Legislation to Address Repetitive Inmate Appeals Signed into Law

  
Legislation to Address Repetitive Inmate Appeals Signed into Law

FOR IMMEDIATE RELEASE :   Friday, March 2, 2012    
CONTACT:   Sara Rabern,  (605) 773-3215 

 

Legislation to Address Repetitive Inmate Appeals Signed into Law


PIERRE, S.D.  – Attorney General Marty Jackley announced today that Governor Dennis Daugaard has signed SB 42 into law limiting defendants to one application for habeas relief collaterally attacking a defendant’s conviction, sentence and direct appeal. The application must be filed within a two-year statute of limitations period from the finalization of the direct appeal. It also eliminates the current mandatory court appointed counsel provision and provides discretion to the court regarding appointment of legal counsel to instances when a Judge finds that such appointment is necessary to ensure a full, fair and impartial proceeding on the habeas corpus.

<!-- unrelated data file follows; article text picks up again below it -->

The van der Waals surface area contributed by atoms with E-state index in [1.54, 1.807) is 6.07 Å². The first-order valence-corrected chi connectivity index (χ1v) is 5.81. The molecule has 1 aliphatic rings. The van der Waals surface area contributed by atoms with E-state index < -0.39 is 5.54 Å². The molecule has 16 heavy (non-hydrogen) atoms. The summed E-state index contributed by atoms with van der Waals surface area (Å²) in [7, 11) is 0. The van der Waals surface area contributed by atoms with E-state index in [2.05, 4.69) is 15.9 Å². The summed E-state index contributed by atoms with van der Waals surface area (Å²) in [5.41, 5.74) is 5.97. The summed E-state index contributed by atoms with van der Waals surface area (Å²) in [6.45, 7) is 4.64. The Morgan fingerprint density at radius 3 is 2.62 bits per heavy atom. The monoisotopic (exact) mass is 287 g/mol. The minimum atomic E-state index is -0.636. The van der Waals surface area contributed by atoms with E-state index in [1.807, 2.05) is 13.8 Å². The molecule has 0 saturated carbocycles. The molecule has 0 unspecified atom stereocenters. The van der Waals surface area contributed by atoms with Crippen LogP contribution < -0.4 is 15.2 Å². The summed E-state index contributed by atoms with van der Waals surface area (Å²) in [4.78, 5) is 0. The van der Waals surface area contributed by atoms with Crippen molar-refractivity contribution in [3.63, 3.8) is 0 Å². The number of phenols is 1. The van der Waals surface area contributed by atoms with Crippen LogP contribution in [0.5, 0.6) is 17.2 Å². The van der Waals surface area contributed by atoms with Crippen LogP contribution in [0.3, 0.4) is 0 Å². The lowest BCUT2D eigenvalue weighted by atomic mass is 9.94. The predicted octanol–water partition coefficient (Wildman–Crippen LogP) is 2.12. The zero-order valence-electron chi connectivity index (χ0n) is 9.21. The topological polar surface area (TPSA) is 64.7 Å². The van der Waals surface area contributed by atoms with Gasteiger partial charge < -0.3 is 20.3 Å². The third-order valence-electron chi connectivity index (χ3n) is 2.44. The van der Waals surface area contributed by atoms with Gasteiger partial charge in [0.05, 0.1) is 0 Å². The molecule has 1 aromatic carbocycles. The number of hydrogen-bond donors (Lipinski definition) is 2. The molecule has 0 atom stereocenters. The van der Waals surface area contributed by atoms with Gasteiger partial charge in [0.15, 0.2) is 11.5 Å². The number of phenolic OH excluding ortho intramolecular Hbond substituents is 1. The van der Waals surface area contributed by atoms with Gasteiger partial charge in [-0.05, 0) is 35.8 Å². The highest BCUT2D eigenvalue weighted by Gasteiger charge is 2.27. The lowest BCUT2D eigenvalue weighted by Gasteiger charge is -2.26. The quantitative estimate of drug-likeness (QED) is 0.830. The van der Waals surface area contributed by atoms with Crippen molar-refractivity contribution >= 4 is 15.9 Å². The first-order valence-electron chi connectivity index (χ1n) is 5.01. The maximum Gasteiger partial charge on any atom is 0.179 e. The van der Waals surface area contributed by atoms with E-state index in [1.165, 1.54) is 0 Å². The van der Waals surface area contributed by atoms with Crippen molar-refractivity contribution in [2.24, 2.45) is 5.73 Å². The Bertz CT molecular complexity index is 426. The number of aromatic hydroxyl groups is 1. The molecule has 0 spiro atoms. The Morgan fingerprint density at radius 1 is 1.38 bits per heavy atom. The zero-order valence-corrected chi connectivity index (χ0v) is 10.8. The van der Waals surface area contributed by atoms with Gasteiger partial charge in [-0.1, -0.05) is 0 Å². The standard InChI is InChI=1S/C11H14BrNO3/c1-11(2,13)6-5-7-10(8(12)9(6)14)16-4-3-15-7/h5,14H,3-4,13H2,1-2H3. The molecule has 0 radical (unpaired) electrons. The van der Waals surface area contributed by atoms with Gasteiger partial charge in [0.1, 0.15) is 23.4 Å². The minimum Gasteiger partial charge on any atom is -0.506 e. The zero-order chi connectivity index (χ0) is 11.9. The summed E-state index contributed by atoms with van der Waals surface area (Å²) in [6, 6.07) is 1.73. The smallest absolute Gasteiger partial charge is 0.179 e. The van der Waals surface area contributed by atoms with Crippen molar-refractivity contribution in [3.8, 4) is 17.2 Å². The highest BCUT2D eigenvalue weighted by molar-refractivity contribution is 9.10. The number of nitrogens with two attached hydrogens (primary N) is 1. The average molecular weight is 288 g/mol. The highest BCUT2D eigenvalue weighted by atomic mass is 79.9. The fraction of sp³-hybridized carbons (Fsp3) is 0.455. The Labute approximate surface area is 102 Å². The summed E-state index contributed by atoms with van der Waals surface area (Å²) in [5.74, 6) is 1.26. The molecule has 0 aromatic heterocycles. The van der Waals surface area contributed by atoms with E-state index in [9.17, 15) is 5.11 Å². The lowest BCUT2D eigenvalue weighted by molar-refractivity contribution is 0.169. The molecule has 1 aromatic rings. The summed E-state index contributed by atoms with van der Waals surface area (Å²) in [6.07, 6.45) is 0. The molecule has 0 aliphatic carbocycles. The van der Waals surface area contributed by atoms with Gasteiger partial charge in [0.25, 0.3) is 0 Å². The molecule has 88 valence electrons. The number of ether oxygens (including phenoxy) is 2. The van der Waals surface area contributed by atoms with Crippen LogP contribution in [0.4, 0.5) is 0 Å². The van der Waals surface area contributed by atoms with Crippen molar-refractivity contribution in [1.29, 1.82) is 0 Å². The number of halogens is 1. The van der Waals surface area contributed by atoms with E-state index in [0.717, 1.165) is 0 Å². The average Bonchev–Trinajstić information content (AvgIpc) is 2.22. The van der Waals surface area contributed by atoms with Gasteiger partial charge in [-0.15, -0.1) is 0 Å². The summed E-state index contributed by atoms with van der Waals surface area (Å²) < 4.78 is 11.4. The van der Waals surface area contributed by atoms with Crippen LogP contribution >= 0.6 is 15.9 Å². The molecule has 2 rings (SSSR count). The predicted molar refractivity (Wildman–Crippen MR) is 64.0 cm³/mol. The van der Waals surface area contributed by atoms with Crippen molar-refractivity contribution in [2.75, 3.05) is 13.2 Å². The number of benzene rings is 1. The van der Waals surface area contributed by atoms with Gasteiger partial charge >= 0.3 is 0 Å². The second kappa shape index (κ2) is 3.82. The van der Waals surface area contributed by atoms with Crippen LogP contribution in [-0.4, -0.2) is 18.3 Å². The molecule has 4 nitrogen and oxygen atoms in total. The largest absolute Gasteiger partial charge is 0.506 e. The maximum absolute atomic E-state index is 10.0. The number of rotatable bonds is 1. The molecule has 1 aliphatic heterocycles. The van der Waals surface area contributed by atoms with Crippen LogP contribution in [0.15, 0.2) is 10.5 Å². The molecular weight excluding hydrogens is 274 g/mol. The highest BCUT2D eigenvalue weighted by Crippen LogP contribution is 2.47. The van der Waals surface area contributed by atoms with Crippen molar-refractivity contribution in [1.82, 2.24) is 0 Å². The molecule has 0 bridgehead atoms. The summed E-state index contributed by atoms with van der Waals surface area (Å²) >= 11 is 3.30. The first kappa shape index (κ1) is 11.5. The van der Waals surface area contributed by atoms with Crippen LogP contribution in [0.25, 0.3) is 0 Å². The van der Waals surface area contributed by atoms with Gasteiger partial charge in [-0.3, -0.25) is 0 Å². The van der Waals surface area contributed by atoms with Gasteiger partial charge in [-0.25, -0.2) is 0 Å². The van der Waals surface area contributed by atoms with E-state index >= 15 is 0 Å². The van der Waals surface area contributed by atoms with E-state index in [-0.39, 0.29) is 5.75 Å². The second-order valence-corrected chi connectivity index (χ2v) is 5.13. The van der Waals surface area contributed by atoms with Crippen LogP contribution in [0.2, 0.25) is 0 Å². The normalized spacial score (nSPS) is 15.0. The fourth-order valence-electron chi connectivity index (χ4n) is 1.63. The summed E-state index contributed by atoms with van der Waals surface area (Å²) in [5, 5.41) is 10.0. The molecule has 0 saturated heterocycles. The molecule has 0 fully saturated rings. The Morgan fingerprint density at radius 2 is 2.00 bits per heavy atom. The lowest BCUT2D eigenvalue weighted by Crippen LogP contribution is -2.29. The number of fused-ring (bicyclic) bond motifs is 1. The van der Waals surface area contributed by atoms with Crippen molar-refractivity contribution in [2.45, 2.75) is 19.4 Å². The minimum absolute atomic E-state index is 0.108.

The law will not affect or otherwise limit a defendant’s right to a jury trial or direct appeal of any conviction or sentence.  The amendments pertain only to collateral post-conviction remedies after a defendant exercises his or her direct appeal rights.   These collateral attacks often involve claims of ineffective or incompetent defense counsel. While decades of delays have become prevalent in death penalty cases, the legislation will place the same reasonable limits on all collateral post-conviction appeals.  The amendments are further modeled after federal limitation of post-conviction remedies and follow the majority of other state jurisdictions. The law includes important exceptions for cases involving newly discovered evidence, DNA, or a change in constitutional law.

“This law will allow the legal process to effectively afford defendants important constitutional and statutory protection without requiring a victim or victim’s family to await decades of repetitive legal proceedings often focused on delay rather than justice,” said Jackley. “The removal of unreasonable delays and repetitive court proceedings is expected to result in considerable cost savings to county and state taxpayers.”

 

 

 
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